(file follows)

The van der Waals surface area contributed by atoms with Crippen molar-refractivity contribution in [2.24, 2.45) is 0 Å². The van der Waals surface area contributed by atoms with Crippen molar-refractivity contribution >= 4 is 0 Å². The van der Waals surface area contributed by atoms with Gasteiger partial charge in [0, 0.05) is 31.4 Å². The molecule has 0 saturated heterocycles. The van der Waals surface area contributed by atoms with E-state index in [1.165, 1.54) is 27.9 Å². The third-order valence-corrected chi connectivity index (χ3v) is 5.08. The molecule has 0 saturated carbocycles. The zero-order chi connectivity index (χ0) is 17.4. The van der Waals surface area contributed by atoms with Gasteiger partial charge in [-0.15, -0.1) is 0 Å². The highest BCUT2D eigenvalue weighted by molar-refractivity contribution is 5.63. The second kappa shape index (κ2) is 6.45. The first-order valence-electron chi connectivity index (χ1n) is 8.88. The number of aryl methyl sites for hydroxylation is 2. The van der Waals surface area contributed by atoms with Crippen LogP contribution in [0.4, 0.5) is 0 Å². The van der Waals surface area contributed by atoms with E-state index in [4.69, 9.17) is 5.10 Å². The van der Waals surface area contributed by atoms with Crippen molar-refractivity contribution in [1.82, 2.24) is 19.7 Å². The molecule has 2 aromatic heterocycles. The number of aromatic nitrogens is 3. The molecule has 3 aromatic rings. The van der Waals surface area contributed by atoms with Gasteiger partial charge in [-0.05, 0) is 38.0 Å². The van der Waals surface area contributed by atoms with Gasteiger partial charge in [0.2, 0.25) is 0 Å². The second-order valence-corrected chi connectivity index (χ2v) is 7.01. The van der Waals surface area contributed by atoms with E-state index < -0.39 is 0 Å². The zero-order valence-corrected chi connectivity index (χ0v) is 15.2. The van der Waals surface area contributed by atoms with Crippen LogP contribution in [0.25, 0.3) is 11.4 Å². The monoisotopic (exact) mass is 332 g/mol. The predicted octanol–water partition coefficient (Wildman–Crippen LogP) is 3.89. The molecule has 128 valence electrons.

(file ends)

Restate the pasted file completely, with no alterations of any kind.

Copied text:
The van der Waals surface area contributed by atoms with Crippen molar-refractivity contribution in [2.24, 2.45) is 0 Å². The van der Waals surface area contributed by atoms with Crippen molar-refractivity contribution >= 4 is 0 Å². The van der Waals surface area contributed by atoms with Gasteiger partial charge in [0, 0.05) is 31.4 Å². The molecule has 0 saturated heterocycles. The van der Waals surface area contributed by atoms with E-state index in [1.165, 1.54) is 27.9 Å². The third-order valence-corrected chi connectivity index (χ3v) is 5.08. The molecule has 0 saturated carbocycles. The zero-order chi connectivity index (χ0) is 17.4. The van der Waals surface area contributed by atoms with Gasteiger partial charge in [-0.15, -0.1) is 0 Å². The highest BCUT2D eigenvalue weighted by molar-refractivity contribution is 5.63. The second kappa shape index (κ2) is 6.45. The first-order valence-electron chi connectivity index (χ1n) is 8.88. The number of aryl methyl sites for hydroxylation is 2. The van der Waals surface area contributed by atoms with Crippen LogP contribution in [0.4, 0.5) is 0 Å². The van der Waals surface area contributed by atoms with E-state index in [4.69, 9.17) is 5.10 Å². The van der Waals surface area contributed by atoms with Crippen molar-refractivity contribution in [1.82, 2.24) is 19.7 Å². The molecule has 2 aromatic heterocycles. The number of aromatic nitrogens is 3. The molecule has 3 aromatic rings. The van der Waals surface area contributed by atoms with Gasteiger partial charge in [-0.05, 0) is 38.0 Å². The van der Waals surface area contributed by atoms with Gasteiger partial charge in [0.2, 0.25) is 0 Å². The second-order valence-corrected chi connectivity index (χ2v) is 7.01. The van der Waals surface area contributed by atoms with E-state index < -0.39 is 0 Å². The zero-order valence-corrected chi connectivity index (χ0v) is 15.2. The van der Waals surface area contributed by atoms with Crippen LogP contribution in [0.25, 0.3) is 11.4 Å². The monoisotopic (exact) mass is 332 g/mol. The predicted octanol–water partition coefficient (Wildman–Crippen LogP) is 3.89. The molecule has 128 valence electrons.